I had a re-run of the old Iraq drunken brawl the other night with a left-wing journalist, who said basically that democracy would never work there and (after a couple more beers) did not work anywhere else, particularly not in Britain, because it’s just not the kind of thing humans are good at. This peculiarly Spanish pessimism is, I think, a rather extended hangover brought on by the betrayal over a period of more than one and a half centuries of the great promise of the 1812 constitution, that the “nation is free, being understood by nation the collective of all Spaniards of both hemispheres; that it cannot be the property of a family or person, and that sovereignty resides essentially in it.”
Joaquín Costa published a fiery pamphlet in 1878 under the title Oligarchy and caciquismo, the current form of government in Spain (Oligarquía y caciquismo como la forma actual de gobierno en España) in which he attacked the illusory nature of contemporary parliamentary democracy and laid waste to those glib orators who promised to respect the will of the people, all the while counting on the system frustrating its expression:
– What are you doing, Juan?
– I’m not doing anything, sir.
– And you, Pedro?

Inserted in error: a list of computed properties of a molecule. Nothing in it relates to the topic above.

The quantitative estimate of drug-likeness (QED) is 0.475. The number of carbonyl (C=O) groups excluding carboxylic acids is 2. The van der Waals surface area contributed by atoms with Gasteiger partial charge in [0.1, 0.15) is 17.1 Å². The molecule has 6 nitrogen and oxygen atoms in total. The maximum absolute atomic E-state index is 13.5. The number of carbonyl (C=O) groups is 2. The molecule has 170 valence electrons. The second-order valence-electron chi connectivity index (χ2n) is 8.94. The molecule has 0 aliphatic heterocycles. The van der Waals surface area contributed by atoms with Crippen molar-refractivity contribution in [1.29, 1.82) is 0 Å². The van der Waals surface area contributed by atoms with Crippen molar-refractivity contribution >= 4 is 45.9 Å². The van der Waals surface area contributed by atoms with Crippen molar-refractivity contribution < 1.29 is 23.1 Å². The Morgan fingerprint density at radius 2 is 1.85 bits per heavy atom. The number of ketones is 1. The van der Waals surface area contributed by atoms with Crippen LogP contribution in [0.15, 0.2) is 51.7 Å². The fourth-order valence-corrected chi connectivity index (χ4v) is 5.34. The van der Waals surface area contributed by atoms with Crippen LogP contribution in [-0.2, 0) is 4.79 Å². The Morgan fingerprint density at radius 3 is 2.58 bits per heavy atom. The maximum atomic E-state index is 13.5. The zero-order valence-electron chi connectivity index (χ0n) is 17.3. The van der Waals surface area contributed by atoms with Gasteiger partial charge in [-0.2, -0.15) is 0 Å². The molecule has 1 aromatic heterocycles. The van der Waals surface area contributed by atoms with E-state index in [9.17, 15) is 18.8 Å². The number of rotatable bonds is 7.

– Sir, I’m helping Juan.
This kind of stuff still has powerful resonance in a country where the two major parties cheerfully rabbit on about welcome but insignificant initiatives like gay marriage, as well as symbollocks about which flag gets flown over town hall, leaving young people rotting in the kind of dead-end jobs that keep their union and big business backers–respectively adverse to small (= deunionised), smart (=competition) companies–happy. It does seem a bit unfair, though, to project Spanish disappointments onto the poor bloody Iraqis.
(The Patricio/Juan/Pedro gag seems familiar, but I can’t place it.)
-¿Qué haces, Juan?.
-No hago nada, señor.
-¿Y tú, Pedro?
-Señor, estoy ayudando a Juan.
- (The) United States (of whatever)
Re a post by Amando de Miguel in his interesting, if fairly Pleistocene, language column for Libertad Digital, I’ve compiled a
- Un año en la vida de una estación de Bicing
Disponibilidad de bicicletas en Torrent de les Flors (plaça Rovira i Trias) para el año 2012-3.
- My Bolivarian republic for a horse
The last time I was in Caracas a general parked his tank outside the national assembly building and the chamber maid
- Bolívar on democracy
Since my reader in the northern hemisphere is spending all his time hanging around in a beach bar, hoping someone will
- Elementos de geografía física
From the Diario de Barcelona, quoted in Manuel Martínez de Morentin, Estudios filológicos (1857): —¿Qué se entiende por España? —Una Nacion como otra